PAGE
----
How Can We Reclaim the Story of a Place?
Architects V. Mitch McEwen and Emanuel Admassu craft alternative visions of architecture in New Orleans and Atlanta.
May 27, 2021
It wasn't until my early twenties that I was able to visit the Cummer Museum of Art & Gardens in my hometown of Jacksonville, Florida—and it’s not out of a lack of interest or time. I never visited the Cummer because no one told me it even existed. Between repeat field trips to historical sites like Fort Caroline and the Museum of Science History, none of my teachers ever thought to take us to North Florida’s only art museum.
When I reflect now on my relationship to museums, I carry feelings of not belonging. Because like many places across the United States, art museums in particular have a history of refusing Black and brown people.
Installation view of Reconstructions: Architecture and Blackness in America, The Museum of Modern Art, New York, February 27–May 31, 2021
R:R, or “Republica:Reconstructed,” is V. Mitch McEwen’s project that considers an alternative outcome to the German Coast Uprising of 1811, during which nearly 125 enslaved people marched to New Orleans, Louisiana, setting fire to the prisons, also known as sugar plantations, along their path. McEwen uses this historical event as a launching point to ask, “What architecture would Black people have already invented if we had been truly free for the last 210 years?”
Based on a conceptual framework developed by New Orleans–based artist and collaborator Kristina Kay Robinson, R:R proposes an architectural imagination of Republica, the capital city of an independent Black nation-state founded from the success of the 1811 Rebellion.
What architecture would Black people have already invented if we had been truly free for the last 210 years?
V. Mitch McEwen
When asked to describe her vision for Republica, Robinson responds with lucious poetry: “Republica smells like rain, oud, bakhoor, trinity seasoning, frankincense, coffee, and fresh bread baking. It is hot and wet. People live on land and water. It is advanced architecturally, though what constitutes the basis of ‘advanced’ might be different than in the rest of the continent. Their system for building on land and water prioritizes the environment’s integrity. ...There is always a lot happening in public space. Socializing, learning, working and celebration is kind of a continuum.”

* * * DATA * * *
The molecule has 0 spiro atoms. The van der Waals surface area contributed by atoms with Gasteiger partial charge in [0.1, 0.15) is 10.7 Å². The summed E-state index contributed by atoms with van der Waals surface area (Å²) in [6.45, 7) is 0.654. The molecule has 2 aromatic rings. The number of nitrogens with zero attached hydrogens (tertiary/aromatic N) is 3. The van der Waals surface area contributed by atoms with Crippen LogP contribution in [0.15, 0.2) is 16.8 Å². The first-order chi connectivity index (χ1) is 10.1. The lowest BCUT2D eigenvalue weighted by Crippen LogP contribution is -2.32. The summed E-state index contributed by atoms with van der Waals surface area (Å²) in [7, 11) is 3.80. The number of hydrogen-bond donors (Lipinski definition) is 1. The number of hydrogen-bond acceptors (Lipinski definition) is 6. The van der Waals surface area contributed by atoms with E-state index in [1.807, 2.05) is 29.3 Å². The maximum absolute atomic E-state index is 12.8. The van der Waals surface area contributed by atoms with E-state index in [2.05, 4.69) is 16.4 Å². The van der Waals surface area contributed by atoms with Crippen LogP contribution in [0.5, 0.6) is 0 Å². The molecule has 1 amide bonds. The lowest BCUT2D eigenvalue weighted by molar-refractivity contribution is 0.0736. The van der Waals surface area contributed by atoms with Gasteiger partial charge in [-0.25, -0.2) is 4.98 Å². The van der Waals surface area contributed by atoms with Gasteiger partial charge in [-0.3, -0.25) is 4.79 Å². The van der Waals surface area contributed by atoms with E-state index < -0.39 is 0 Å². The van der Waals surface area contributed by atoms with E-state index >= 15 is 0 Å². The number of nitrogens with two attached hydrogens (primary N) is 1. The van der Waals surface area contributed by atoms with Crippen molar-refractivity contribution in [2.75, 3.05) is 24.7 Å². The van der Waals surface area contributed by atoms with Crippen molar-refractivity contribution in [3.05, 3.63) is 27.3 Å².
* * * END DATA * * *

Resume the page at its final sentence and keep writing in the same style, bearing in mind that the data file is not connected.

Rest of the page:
Evoking this rich description, R:R brings together architectural models of multiple scales, film and moving image, photography, and textiles to illustrate the different textures of Republica. Digital drawings show foundational structures equipped to collect flood waters; public spaces that have been elevated to heights that protect people’s homes and communities. Felt wrapped around bamboo and the braided plastic of swampland photographs indicate one way we can be (and have been) the builders of our own communities despite the continued displacement of Black people from public landscapes and architectural histories.
Together, R:R’s components offer new ways of seeing New Orleans—as a city teeming with legacies of Black resistance and the possibilities of liberation.
Reconstructions: Architecture and Blackness in America is on view through May 31. You can now enroll in MoMA’s new online course, Reimagining Blackness and Architecture. Through original films, audio interviews, and short readings, the course will introduce learners to the ways in which Black artists, architects, scholars, and writers have responded to these histories of violence and exclusion to create new ways of being, reimagining the spaces that have refused us.
The exhibition is made possible by Allianz, MoMA’s partner for design and innovation.
Volkswagen of America is proud to be MoMA’s lead partner of education.
MoMA Audio is supported by Bloomberg Philanthropies.
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